company borrowing. The higher Reinvested Earning 247.5 29.28%
reinvestment rate indicates unwavering Intra-Company Loans 172.2 20.37%
confidence of foreign investors on Total 845.3 100%
overall investment climate of the
country and competitiveness.

In recent years, tremendous interests of foreign investors are shown to invest in Bangladesh. In
FY 2005-06, major foreign investors include Dhabi Group of United Arab Emirates, Singtel of
Singapore, Orascom of Egypt, YKK of Japan and Mircrosoft of USA. Besides, a number of
large investment proposals worth about US$ 10.5 billion are at negotiation and/or approval
stages. These include investment proposals from Indorama Group of Thailand, Luxon Global
of South Korea, Toray of Japan, Delta Arabia and other proposals from China, Malaysia,
India, Taiwan, UK, USA, Australia, Singapore, Thailand, Saudi Arabia, UAE and Kuwait.


6.1 Location
Geographic location of Bangladesh is ideal for global trades with very convenient access to
international sea and air route.

6.2 Natural Resources

Bangladesh is endowed with abundant supply of natural gas, water and its soil is very fertile.

6.3 Human Resources

Bangladesh has a population of more than 138.8 million who are hard working and generally
intelligent. There is a profuse supply of disciplined, easily trainable and low-cost workforce
suitable for any labor-intensive industry.

6.4 GSP Facility

Most Bangladeshi products enjoy complete duty and quota free access to EU, Japan, Australia
and most of the developed countries and quota regime to USA had been ended on 1st January
2005. However, despite quota phase out, Bangladesh apparel has successfully taken up a better
position in US market and experiencing substantial growth.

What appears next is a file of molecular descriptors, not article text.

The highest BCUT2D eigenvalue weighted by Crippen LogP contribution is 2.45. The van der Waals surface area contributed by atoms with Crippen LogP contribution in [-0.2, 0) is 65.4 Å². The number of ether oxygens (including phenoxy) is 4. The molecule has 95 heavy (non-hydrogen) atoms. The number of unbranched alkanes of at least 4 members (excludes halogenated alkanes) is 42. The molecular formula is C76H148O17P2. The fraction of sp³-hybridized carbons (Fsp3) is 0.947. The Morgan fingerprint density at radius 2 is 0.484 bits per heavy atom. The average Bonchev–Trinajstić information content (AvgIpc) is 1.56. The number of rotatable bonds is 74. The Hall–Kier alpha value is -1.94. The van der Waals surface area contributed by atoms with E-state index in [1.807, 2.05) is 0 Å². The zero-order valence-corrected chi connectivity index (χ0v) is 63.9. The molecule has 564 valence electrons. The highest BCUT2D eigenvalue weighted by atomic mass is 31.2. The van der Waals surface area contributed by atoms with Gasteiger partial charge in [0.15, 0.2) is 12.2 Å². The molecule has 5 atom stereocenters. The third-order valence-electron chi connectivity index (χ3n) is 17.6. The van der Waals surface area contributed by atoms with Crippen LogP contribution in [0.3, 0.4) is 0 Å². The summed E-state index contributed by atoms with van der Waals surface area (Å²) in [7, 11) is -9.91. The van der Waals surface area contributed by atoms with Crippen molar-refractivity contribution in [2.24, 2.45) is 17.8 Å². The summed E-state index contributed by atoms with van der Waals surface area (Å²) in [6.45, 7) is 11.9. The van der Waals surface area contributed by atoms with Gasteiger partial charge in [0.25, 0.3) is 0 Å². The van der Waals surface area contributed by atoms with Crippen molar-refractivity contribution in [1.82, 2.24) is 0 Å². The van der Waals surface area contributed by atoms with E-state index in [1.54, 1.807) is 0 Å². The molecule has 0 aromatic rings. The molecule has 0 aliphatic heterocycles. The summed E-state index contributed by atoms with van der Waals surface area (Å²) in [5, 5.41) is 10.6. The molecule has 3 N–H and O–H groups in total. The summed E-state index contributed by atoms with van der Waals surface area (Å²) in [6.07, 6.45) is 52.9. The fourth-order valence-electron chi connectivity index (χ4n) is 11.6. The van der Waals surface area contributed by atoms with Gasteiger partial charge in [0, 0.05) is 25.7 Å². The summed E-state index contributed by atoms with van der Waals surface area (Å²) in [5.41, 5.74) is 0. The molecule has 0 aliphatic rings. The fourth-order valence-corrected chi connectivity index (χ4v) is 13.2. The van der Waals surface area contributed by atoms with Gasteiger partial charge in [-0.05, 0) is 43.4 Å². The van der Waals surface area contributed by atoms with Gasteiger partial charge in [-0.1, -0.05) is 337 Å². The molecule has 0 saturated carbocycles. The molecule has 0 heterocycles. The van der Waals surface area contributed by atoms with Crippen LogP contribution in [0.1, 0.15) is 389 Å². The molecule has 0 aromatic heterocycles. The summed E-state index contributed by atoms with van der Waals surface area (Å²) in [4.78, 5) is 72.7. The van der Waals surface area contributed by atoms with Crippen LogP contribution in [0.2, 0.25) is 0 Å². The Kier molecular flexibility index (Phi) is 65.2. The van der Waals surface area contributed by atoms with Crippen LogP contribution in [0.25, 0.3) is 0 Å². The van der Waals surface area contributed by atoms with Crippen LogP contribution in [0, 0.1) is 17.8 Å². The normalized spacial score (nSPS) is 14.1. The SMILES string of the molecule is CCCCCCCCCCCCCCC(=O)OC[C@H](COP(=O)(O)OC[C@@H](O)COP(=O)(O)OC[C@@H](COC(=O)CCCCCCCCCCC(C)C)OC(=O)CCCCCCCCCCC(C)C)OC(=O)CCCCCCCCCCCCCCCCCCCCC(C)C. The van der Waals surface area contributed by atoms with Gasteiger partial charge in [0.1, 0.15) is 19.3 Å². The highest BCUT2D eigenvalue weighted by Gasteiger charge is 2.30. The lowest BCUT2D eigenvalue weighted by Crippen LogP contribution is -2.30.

A number of competitive sectors exist for investment in Bangladesh. Textile, Spinning, Frozen
Foods, Leather, Electronics, Agro-based Industry, Information Technology, Ceramics, Light
Engineering, Natural Gas-based industries, Steel and Pharmaceuticals are the most prospective
areas for investment. Government of Bangladesh provides different types of incentives and
facilities to attract more investments in several areas.

7.1 Textile
RMG and textile sectors have enormous investment opportunities. The phenomenal growth in
RMG was experienced in the last decade. In 1984-85, no of Garment factories was 800 RMG
jointly with knitwear accounted for more than 70% of total investments in the manufacturing
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sector during the first half of the 1990’s. At present with about 4,000 factories and a workforce
of two million, 80% of which are women, employing over 50% of the industrial workforce and
having 75% of the total exports earning of the country. Government provides highly favorable
policy framework for investment in these sectors.

7.2 Frozen Foods

The frozen foods export is the second largest export sector of the country. Frozen food sector
has credible opportunities in Middle East, EU and North American countries and Far Eastern
countries. In 2004-05, total fish production was 22.16 lack metric tons of which 8.82 metric
tons were shrimp. At present, there are 868 fish hatcheries and farm of which 2.18 lacks
hectors of shrimp farm. Investment in frozen food sector with new technology and equipment
has a vast potential for growth.

7.3 Leather
Bangladesh produces between 2 and 3 percent of the world’s leather market. Foreign direct
investment in this sector along with the production of tanning chemicals appears to be highly
rewarding. Having the basic raw materials for leather goods as well as for the production of
leather shoe, a large pool of low cost but trainable labor force together with tariff concession
facility to major importing countries under GSP coverage, Bangladesh can be a potential off
shore location for leather and leather products manufacturing with low cost but high quality.
In 2004-05 total export of leather goods was 220.93 million US$ on the other hand it is 257.27
million US$ during 2005-06 FY.

7.4 Agro-based Industry

Being an agrarian economy, agriculture has dominated in the economy for years. It has fulfilled
the preconditions of access to input and raw materials in setting up successful agro-based
industries. Alluvial soil, a year-round frost-free environment, adequate water supply and